Think of Some Stories

Write down and memorize three achievement stories. Tell about times you've really felt proud of an achievement at work or school. These stories demonstrate all those hard-to-measure qualities like judgment, initiative, teamwork or leadership. Wherever possible, quantify what you've done, e.g., "increased sales by 20 percent," "cut customer call waiting time in half," "streamlined delivery so that most customers had their job done in two days."

By the way, nonwork achievement stories are good too; if you volunteer for the local food pantry, write down a time you overcame a big challenge or a crisis there.

Achievement stories make you memorable, which is what you want. There's an exercise inMonster Careers: Interviewing called "Mastering the Freestyle Interview," which helps you develop these stories into compelling sales points.

Take the time you need -- at least three hours on this task.

Pick Your Outfit, and Go to Bed Early

Lay out your interview outfit the night before, get a good night's rest, and always get an early start. The last thing you want is to arrive at the interview flustered and panicked because you couldn't find a parking spot.

Monday, May 11, 2009

Our updated job posting on CareerCross!

We just updated our job postings on CareerCross! Feel free to contact us with your inquiries and you may send us your resumes to:  query@advance-tokyo.com 

Thank you and have a great week! 
AL

Thursday, April 23, 2009

Meet JAL’s cafeteria-eating CEO

I thought I should share this article from CNN with you of a great CEO. He is truly an inspiration. AL
Posted: 905 GMT

You don’t really notice Haruka Nishimatsu when he passes you in the hall. A middle-aged man in a suit, he blends into the working crowd at Japan Airline’s headquarters in Tokyo.

JAL President Haruka Nishimatsu, center, shares a light moment in front of a jet engine.
JAL President Haruka Nishimatsu, center, shares a light moment in front of a jet engine.

“Why should I stick out?” Nishimatsu says out loud to me.

“Well, you are the CEO and Chairman of this multi-billion dollar international airline,” I replied.

“So?” says Nishimatsu. “That doesn’t make me special.”

That philosophy, that he’s just like everyone else trying to make it through Japan’s recession, is why he takes the city bus to work, eats in the cafeteria with his employees and strolls through the operations room at the airport. When the company looked to cut costs, he eliminated every single expensive perk of his job. He took away the corner office and chauffeur. Then he slashed his pay dramatically, so that in 2007 he made less than his pilots.

JAL can use every penny it saves. This fiscal year, the airline expects to lose $34 million dollars after passenger traffic fell 20 percent and cargo loads fell 40 percent. It’s a global company that lives and dies by the direction of the global consumer and economy.

“I understand there are different conditions in terms of the economy for each country, but I think these economic issues need to be solved globally, rather than solved country by country,” says Nishimatsu. “I hope the G20 will give a clear direction to the global economy.”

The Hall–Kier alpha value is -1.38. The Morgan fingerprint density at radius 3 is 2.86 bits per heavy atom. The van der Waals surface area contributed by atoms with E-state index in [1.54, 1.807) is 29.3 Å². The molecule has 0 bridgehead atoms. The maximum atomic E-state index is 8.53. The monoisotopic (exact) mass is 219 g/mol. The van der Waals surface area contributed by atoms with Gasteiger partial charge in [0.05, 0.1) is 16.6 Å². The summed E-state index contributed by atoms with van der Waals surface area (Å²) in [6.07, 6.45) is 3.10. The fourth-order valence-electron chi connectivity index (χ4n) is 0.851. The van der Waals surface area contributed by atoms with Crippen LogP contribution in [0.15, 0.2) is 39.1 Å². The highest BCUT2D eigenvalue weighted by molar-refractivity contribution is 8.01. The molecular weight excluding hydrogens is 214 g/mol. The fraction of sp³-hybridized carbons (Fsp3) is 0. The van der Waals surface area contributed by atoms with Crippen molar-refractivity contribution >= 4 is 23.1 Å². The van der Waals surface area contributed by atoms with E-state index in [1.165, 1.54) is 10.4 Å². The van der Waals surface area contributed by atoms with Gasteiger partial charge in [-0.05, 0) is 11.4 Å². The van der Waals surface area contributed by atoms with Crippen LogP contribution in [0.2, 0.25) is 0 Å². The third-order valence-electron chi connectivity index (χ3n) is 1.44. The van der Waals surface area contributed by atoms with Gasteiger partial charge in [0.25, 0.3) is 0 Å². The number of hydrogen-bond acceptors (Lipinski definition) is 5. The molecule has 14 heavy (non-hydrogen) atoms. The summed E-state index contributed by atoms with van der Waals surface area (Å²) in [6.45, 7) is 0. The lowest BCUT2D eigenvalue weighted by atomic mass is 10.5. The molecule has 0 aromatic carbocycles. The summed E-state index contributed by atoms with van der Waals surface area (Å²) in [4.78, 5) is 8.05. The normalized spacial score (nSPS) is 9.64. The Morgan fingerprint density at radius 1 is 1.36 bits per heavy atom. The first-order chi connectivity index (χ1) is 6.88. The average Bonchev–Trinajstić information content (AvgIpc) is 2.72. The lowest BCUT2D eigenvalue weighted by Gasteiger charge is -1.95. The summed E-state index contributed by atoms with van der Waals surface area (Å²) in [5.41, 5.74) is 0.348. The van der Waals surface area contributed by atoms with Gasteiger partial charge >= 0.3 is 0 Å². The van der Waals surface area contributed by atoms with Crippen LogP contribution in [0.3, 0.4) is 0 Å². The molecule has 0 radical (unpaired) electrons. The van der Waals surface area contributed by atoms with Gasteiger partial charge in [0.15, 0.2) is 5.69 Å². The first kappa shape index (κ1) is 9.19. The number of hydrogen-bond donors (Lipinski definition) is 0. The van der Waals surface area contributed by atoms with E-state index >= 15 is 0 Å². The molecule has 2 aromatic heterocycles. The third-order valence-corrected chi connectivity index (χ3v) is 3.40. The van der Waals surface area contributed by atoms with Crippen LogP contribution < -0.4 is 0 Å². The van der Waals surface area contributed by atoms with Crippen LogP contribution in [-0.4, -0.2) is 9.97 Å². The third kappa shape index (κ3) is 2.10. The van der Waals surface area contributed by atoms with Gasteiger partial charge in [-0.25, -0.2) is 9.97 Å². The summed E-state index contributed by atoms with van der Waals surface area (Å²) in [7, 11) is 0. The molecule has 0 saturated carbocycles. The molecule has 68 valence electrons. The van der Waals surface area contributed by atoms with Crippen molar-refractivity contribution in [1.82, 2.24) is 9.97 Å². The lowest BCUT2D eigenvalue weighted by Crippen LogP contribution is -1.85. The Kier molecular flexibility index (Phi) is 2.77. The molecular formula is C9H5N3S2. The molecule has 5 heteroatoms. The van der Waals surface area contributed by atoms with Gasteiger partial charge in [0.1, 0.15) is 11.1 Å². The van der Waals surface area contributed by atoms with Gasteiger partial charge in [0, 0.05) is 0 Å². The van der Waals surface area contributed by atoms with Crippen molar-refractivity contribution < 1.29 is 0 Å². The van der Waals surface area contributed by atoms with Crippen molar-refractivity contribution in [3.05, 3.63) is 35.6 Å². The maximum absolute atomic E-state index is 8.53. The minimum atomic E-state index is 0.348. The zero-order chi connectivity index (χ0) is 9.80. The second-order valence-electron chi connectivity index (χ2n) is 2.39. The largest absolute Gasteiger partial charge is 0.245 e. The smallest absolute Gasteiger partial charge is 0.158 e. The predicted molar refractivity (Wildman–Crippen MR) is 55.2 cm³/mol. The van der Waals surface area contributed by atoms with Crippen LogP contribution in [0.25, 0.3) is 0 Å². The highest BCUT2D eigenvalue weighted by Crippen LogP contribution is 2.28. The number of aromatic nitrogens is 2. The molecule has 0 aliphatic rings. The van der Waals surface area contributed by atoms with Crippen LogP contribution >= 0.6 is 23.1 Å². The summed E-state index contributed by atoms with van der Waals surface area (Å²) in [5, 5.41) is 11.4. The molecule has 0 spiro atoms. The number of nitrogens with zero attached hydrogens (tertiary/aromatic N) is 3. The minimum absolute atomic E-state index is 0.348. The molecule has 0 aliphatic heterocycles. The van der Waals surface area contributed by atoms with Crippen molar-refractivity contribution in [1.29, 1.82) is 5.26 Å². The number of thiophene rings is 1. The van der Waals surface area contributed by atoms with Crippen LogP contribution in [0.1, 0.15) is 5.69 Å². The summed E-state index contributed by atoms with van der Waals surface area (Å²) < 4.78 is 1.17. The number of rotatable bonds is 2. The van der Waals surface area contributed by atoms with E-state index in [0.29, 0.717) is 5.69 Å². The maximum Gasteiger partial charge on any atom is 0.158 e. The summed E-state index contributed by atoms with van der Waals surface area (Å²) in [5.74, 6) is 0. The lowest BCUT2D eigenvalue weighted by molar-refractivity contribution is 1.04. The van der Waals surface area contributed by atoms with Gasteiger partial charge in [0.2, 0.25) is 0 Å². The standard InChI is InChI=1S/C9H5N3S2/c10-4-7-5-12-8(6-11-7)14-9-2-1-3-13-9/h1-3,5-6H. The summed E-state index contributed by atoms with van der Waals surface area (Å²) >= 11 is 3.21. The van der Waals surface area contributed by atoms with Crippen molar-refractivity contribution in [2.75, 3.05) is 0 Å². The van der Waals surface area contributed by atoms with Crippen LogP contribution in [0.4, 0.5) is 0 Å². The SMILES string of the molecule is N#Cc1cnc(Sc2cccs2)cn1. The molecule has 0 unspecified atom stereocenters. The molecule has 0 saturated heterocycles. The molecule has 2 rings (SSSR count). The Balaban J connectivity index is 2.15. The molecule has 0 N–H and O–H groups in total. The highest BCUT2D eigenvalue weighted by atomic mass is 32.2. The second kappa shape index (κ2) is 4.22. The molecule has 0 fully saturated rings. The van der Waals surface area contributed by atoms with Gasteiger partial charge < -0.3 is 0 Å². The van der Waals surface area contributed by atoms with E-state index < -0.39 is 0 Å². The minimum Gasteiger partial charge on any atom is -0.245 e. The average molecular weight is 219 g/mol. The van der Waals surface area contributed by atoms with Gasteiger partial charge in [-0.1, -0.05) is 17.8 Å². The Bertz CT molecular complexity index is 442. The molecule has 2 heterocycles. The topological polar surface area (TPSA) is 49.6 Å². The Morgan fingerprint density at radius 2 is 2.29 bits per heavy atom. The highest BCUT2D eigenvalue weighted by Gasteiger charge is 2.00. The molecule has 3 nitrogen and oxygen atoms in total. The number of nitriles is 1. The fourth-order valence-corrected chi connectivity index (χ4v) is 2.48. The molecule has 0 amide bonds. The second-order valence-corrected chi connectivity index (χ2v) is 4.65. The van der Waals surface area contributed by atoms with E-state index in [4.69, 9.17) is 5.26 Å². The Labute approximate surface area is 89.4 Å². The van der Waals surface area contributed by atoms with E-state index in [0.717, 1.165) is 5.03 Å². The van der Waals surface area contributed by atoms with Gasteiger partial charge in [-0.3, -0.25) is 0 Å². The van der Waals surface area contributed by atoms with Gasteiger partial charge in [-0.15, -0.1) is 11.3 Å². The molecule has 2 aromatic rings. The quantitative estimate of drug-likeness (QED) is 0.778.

Nishimatsu also believes the solution must begin with the financial institutions and continue to tighter regulations.

But he points to corporate culture as the long-term solution. Like the AIG bonuses, Nishimatsu says, “shocked” him. “It’s like they’re from another planet,” he says.

A lesson of this recession, he hopes, will be that corporations don’t solely pursue profit and instead focus on the long-term financial health of the company and employ people and help society. Together with shared sacrifice, he believes, the global economy will recover — but only if everyone from the CEO to the entry-level employee works together.

Monday, April 20, 2009

Wednesday, April 15, 2009

Our new job postings on CareerCross

Greetings! 

Please visit our page on CareerCross and check out our new positions! 

https://www.careercross.com/en/03127819_careercross.html


Thanks,
Al Isago Parvez
CEO & Representative Director 
Advance Inc. 

Tuesday, March 31, 2009

Japan's Unemployment rate 4.4 percent in February

TOKYO, Japan (CNN) -- Japan's unemployment rate jumped to 4.4 percent in February, reversing a decline seen the previous month, the government announced Tuesday.

Japanese unemployment, had declined to 4.1 percent in January from 4.3 percent in December. Several analysts considered that a fluke, however, since other economic indicators were in sharp retreat.

The ratio of jobs to applicants fell in February to 0.59, meaning an average of 100 people were seeking 59 available jobs, according to new data.

By comparison, January's figure was 0.67, making February's decline the worst month-to-month drop since 1974.

In addition, household spending fell 3.5 percent from the previous February but was a slight improvement from January's 5.9 percent decline. Consumer spending on furniture, clothing, medical care and food were the sharpest declin
e
s.


Tuesday is the end of the Japanese fiscal year. Analysts say that is likely to mean more job cuts and more unemployment.

Japan's economy officially entered a recession in November.
 

Wednesday, March 18, 2009

Greetings!